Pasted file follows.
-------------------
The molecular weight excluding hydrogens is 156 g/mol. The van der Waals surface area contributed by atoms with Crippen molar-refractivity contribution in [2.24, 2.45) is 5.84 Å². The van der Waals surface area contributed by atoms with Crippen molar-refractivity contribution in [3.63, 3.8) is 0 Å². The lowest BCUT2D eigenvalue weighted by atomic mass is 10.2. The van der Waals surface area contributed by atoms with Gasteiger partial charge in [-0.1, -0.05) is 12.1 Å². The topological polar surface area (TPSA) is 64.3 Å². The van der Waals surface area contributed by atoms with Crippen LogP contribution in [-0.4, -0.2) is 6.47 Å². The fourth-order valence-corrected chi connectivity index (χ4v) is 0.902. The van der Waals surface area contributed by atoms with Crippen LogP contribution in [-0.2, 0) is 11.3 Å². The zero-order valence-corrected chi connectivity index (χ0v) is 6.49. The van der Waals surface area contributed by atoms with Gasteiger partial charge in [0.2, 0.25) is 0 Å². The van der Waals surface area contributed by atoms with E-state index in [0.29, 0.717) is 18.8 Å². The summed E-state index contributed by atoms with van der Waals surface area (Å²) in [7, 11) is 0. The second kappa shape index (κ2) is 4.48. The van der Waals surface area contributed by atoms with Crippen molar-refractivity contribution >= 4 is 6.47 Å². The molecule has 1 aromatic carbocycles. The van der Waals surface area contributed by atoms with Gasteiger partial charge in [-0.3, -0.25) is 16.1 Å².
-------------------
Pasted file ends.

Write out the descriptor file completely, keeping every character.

The molecular weight excluding hydrogens is 156 g/mol. The van der Waals surface area contributed by atoms with Crippen molar-refractivity contribution in [2.24, 2.45) is 5.84 Å². The van der Waals surface area contributed by atoms with Crippen molar-refractivity contribution in [3.63, 3.8) is 0 Å². The lowest BCUT2D eigenvalue weighted by atomic mass is 10.2. The van der Waals surface area contributed by atoms with Gasteiger partial charge in [-0.1, -0.05) is 12.1 Å². The topological polar surface area (TPSA) is 64.3 Å². The van der Waals surface area contributed by atoms with Crippen LogP contribution in [-0.4, -0.2) is 6.47 Å². The fourth-order valence-corrected chi connectivity index (χ4v) is 0.902. The van der Waals surface area contributed by atoms with Crippen LogP contribution in [-0.2, 0) is 11.3 Å². The zero-order valence-corrected chi connectivity index (χ0v) is 6.49. The van der Waals surface area contributed by atoms with Gasteiger partial charge in [0.2, 0.25) is 0 Å². The van der Waals surface area contributed by atoms with E-state index in [0.29, 0.717) is 18.8 Å². The summed E-state index contributed by atoms with van der Waals surface area (Å²) in [7, 11) is 0. The second kappa shape index (κ2) is 4.48. The van der Waals surface area contributed by atoms with Crippen molar-refractivity contribution >= 4 is 6.47 Å². The molecule has 1 aromatic carbocycles. The van der Waals surface area contributed by atoms with Gasteiger partial charge in [-0.3, -0.25) is 16.1 Å².